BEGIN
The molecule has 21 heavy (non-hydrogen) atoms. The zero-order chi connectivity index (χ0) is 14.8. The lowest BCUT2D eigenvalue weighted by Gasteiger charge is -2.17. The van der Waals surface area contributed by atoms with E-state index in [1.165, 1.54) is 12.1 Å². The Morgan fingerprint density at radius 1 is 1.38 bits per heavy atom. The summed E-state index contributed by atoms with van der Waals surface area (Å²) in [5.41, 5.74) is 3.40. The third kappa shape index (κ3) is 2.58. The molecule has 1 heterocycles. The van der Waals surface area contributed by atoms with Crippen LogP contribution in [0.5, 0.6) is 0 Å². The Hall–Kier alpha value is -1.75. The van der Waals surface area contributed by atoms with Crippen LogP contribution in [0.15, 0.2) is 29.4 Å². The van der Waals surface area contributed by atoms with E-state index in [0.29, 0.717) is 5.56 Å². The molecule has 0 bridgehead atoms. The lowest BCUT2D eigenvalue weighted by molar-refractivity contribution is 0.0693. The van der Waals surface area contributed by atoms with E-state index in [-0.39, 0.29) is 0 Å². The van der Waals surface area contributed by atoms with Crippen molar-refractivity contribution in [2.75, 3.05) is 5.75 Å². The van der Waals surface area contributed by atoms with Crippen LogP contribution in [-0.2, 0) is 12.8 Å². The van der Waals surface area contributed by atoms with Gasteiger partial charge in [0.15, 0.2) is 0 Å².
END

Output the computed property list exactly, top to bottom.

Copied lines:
The molecule has 21 heavy (non-hydrogen) atoms. The zero-order chi connectivity index (χ0) is 14.8. The lowest BCUT2D eigenvalue weighted by Gasteiger charge is -2.17. The van der Waals surface area contributed by atoms with E-state index in [1.165, 1.54) is 12.1 Å². The Morgan fingerprint density at radius 1 is 1.38 bits per heavy atom. The summed E-state index contributed by atoms with van der Waals surface area (Å²) in [5.41, 5.74) is 3.40. The third kappa shape index (κ3) is 2.58. The molecule has 1 heterocycles. The van der Waals surface area contributed by atoms with Crippen LogP contribution in [0.5, 0.6) is 0 Å². The Hall–Kier alpha value is -1.75. The van der Waals surface area contributed by atoms with Crippen LogP contribution in [0.15, 0.2) is 29.4 Å². The van der Waals surface area contributed by atoms with E-state index in [0.29, 0.717) is 5.56 Å². The molecule has 0 bridgehead atoms. The lowest BCUT2D eigenvalue weighted by molar-refractivity contribution is 0.0693. The van der Waals surface area contributed by atoms with E-state index in [-0.39, 0.29) is 0 Å². The van der Waals surface area contributed by atoms with Crippen molar-refractivity contribution in [2.75, 3.05) is 5.75 Å². The van der Waals surface area contributed by atoms with Crippen LogP contribution in [-0.2, 0) is 12.8 Å². The van der Waals surface area contributed by atoms with Gasteiger partial charge in [0.15, 0.2) is 0 Å².